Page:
Sovereign Wealth Partners and InvestSense Pty Ltd
Markets finished the month of November down slightly as the economic impact of Omicron put investors on the backfoot.
Immediately having been confirmed as Federal Reserve Chair for another term, Jerome Powell came off the fence last Wednesday and declared that the inflation being seen in the US was not as ‘transitory’ as first assumed and that was likely to having a longer lasting impact on wage levels.
This has created a policy quandary for the Fed, and indeed most other central banks, between targeting overall employment and helping those that have been left behind. But with the mounting risk of too much inflation hurting everyone, the bias is towards the former approach and a quicker tapering of bond buying followed by rate rises later in 2022. That said, long-term bond rates still fell towards the end of the month as investors fear that the die is already cast and that policy makers are destined to tighten into a weakening economic backdrop and then to capitulate.
Many of the US tech stocks that bore the brunt of the selloff in the last week of the month were still up strongly in November and the latest bout of volatility probably reflects uncertainty around how to value these stocks in a confusing interest rate environment (they have typically been seen as a safe bet if interests stay low because of moribund economic activity). On the other hand, some commentators worry that the tightening of regulations for dominant tech companies in China could be a precursor of what is to happen in the West.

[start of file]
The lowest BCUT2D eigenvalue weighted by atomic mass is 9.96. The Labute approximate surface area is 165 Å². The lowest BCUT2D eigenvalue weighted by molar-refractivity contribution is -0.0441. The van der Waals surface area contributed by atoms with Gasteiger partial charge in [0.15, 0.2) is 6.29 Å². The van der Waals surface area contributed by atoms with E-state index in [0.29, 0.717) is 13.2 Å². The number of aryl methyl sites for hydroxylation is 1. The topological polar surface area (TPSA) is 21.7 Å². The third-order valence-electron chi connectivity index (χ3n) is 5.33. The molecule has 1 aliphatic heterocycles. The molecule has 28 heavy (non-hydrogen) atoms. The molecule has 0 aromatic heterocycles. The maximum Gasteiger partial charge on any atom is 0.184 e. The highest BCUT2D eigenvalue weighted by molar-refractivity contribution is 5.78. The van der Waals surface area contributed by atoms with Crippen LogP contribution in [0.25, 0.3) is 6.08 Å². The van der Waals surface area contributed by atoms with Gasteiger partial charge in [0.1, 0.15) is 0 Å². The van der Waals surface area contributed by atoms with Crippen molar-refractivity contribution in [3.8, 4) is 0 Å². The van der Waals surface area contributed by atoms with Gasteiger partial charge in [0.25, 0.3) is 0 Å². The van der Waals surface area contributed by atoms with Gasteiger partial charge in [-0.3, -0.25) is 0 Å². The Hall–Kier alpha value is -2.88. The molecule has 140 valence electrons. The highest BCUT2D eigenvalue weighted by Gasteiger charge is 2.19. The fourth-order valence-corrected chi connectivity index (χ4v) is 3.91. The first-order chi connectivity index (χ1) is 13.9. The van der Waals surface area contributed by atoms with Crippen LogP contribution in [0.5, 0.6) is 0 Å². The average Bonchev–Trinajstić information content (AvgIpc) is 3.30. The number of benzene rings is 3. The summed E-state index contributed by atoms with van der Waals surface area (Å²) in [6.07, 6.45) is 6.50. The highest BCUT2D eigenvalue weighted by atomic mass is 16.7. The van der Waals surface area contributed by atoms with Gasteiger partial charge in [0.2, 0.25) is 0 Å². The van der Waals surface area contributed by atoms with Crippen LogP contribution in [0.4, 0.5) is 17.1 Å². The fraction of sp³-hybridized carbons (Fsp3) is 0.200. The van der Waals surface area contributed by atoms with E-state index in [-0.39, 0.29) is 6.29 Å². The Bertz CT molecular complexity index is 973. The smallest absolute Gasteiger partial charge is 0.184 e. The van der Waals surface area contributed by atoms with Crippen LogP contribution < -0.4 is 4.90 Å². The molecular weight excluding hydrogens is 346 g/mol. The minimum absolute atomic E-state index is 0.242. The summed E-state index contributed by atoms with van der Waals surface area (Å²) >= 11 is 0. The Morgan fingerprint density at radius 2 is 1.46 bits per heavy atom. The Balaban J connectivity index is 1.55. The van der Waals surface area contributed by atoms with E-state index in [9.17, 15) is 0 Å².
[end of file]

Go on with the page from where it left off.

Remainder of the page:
Central bankers have been very publicly avoiding leaning one way or another on inflation/rates for the past 3 or 4 months. The difference between them and investors is investors don’t get to decide what everyone else thinks but they (especially Jerome Powell) do. That’s why the last week of November was quite important as Powell’s targeting of jobs growth in the US for the most disadvantaged set the scene for everything else. Powell (and a growing chorus of his Fed colleagues and other central bankers around the world) appeared to change tack as persistent inflation shifted the balance.
Looking forward it will be important to consider whether this marks another regime change in central banking. Needless to say, this is all very much at the pointy end of our medium-term scenario analysis and potential tactical moves to adjust for this kind of normalisation, at least within asset classes. That means less US assets and less government interest rate risk (duration). It also has implications for longer term strategic goals and realistic investment objectives from this starting point.